Congressional Republicans are leading a bipartisan effort to lift a decades-old ban on oil exports, arguing the recent surge in domestic-energy production and other factors have pushed the embargo past its prime.

To be sure, the United States has recently emerged as the world’s largest energy producer -- largely the result of the relatively new method of extracting natural gas and hard-to-get oil known as “fracking.”

Supporters of the plan, including many in the oil and gas industry, essentially argue that lifting the ban would help the U.S. economy. They say it is now slowing future energy production and exploration and that U.S. companies could profit from getting an abundance of domestic energy products on world markets.

“I’m optimistic about our efforts,” North Dakota GOP Rep. Kevin Cramer told FoxNews.com on Wednesday. “We have bipartisan support and a broad understanding of the issue among members.”

Cramer largely attributes the support from rank-and-file members and top GOP leadership alike to three separate bills circulating in three different House committees -- Agriculture, Foreign Affairs and Energy and Commerce.

He touts the legislation as a potential boon for the U.S. economy. And he prefers a measured approach to passage, amid urgent calls to immediately repeal the ban in the wake of the Iran nuclear pact, fearing that strategy will become a political football like the Keystone XL Pipeline, not the “jobs creator” he wants it to be.

Cramer and other supporters also argue that lifting the ban would result in cheaper electricity, which would spark growth in U.S. manufacturing and other sectors of the economy, beyond the oil and gas industry.

In addition, they argue, the so-called “light sweet” or “sweet” oil derived from fracking and the companion horizontal-drilling process cannot be readily processed by U.S. refineries but is exceptionally valuable overseas.

“It’s a premium product,” said Cramer, who is co-sponsoring bills by Texas Republican Reps. Joe Barton and Mike McCaul that combined have at least 10 Democratic co-sponsors.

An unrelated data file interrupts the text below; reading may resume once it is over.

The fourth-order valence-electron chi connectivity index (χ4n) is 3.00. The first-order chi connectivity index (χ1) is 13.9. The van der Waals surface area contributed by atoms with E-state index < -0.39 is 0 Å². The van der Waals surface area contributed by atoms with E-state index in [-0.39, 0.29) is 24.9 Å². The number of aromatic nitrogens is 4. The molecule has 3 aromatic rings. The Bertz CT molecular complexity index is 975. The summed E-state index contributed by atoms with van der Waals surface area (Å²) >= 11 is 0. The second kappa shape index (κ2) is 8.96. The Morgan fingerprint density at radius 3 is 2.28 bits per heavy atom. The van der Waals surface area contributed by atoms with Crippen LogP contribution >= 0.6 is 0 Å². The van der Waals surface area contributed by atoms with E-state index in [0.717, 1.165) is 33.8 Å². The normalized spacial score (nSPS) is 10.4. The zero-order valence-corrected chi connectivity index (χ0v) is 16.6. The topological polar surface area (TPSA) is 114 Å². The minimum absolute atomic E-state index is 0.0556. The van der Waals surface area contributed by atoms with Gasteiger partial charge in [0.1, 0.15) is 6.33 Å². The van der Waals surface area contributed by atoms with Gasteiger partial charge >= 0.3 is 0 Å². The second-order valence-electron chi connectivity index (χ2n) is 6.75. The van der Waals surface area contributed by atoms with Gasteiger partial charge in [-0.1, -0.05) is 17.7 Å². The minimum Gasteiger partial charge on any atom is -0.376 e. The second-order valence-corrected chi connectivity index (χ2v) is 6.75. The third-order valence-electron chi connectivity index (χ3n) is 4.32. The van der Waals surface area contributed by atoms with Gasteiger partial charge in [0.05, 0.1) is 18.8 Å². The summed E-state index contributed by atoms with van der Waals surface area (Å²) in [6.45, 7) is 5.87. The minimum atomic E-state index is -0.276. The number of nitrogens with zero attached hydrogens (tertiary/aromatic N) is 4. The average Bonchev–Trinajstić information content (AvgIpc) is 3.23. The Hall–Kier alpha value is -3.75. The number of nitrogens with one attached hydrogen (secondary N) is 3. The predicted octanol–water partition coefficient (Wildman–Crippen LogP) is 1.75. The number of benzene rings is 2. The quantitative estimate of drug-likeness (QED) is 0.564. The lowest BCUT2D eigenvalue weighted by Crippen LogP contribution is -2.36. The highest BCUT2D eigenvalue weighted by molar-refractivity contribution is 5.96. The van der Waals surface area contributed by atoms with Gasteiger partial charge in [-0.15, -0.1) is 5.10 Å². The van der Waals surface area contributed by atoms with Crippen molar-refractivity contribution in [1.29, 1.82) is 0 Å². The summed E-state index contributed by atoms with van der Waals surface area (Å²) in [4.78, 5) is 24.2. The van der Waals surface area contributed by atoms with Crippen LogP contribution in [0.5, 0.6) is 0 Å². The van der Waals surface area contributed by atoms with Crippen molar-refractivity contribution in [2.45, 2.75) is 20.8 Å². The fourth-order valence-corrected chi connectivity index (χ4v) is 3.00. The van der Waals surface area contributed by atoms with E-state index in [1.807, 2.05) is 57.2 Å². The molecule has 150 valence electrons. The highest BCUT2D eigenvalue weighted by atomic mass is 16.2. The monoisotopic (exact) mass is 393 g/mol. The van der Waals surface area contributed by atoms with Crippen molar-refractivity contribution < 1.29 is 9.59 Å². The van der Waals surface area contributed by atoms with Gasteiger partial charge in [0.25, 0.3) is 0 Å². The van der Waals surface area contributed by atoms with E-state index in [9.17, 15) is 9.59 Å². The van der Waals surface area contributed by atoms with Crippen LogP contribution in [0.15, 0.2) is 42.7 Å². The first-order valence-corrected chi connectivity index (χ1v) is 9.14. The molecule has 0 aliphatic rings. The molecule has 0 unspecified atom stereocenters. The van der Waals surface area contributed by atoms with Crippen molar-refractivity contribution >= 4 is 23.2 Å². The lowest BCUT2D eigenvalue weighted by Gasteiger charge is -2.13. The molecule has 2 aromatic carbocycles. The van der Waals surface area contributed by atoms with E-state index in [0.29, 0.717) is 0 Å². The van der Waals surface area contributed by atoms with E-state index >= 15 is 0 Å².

However, calls to lift the ban, the result of the 1970’s energy crisis, have also brought out critics. And they have resulted in conflicting reports about the potential impact of adding billions of barrels of U.S. crude oil to world markets -- from gas prices increasing at pumps across the county to oil prices plummeting around the globe to the reaction from the 12-nation Organization of the Petroleum Exporting Countries (OPEC).

“Pro-ban supports would like to make it cut and dry, but it’s a very complicated issue,” Jay Hauck, executive director of the CRUDE coalition, said Friday. “It’s an onion, and you have to peel away the layers.”

The group, whose full name is Consumers and Refiners United for Domestic Energy, represents U.S. energy companies and advocates for keeping crude in the country.

Hauck argues the U.S. is indeed now the world’s biggest energy producer but has yet to achieve total energy independence, which means exporting would result in billions of barrels more annually from foreign countries, posing a greater national security risk.

One of the biggest critics of lifting the ban is Navy Cmdr. Kirk Lippold, who was in charge of the USS Cole in 2000 when terrorists attached and detonated a bomb on the destroyer at a Yemen port, killing 17 American sailors.

Lippold testified at a recent House hearing on the issue that the biggest benefactor of U.S. exports would be rival China.

In the Senate, Sen. Lisa Murkowski, an Alaska Republican and chairwoman of the Senate Committee on Energy and Natural Resources, is helping lead efforts to lift the ban.

She was among those sending early-warning signals about the Iran nuclear deal allowing the oil rich country to put 1 million barrels daily on the world market.

“We are letting Iran export its oil to markets that we prevent our own companies from accessing,” Murkowski said in late June. “Any deal that lifts sanctions on Iranian oil will disadvantage American companies unless we lift the antiquated ban on our own oil exports."

And Murkowski’s committee held a hearing June 9 on a bill that she and Sen. Heidi Heitkamp, North Dakota Democrat, have co-sponsored on lifting the ban.

However, a top Senate staff told FoxNews.com after the Iran deal was struck Tuesday that Murkowski has no intentions of holding up a major foreign policy vote or international trade legislation over lifting the ban, likely references to the Trans-Pacific Partnership pact being debated in Congress and the upcoming votes on the Iran nuclear deal.

(The staffer made the comments after a House effort to insert ban-lifting language into the trade pact went nowhere.)

Energy Secretary Ernest Moniz said this spring that he doesn’t think “an overly compelling argument has been made” to lift the ban while the U.S. continues to import 7 million barrels of crude oil daily.

However, the issue is being handled by the Commerce Department, not the Energy Department. And Moniz made clear he was not making a statement “in support of or against the idea of exports.”

Both agencies decline Friday to comment.

Hauck said the companies that his group represents are not "absolutely, under-no-circumstances opposed" to lifting the ban if the U.S. becomes totally energy independent and it were proven that consumers and refiners would not be harmed.

Cramer says the House bills, including the third from Texas GOP Rep. Mike Conaway, could be combined or become an amendment to a large bill.

And he sees possibility in the fact that the White House has never threatened to veto such legislation.

“I’m the optimist,” he said.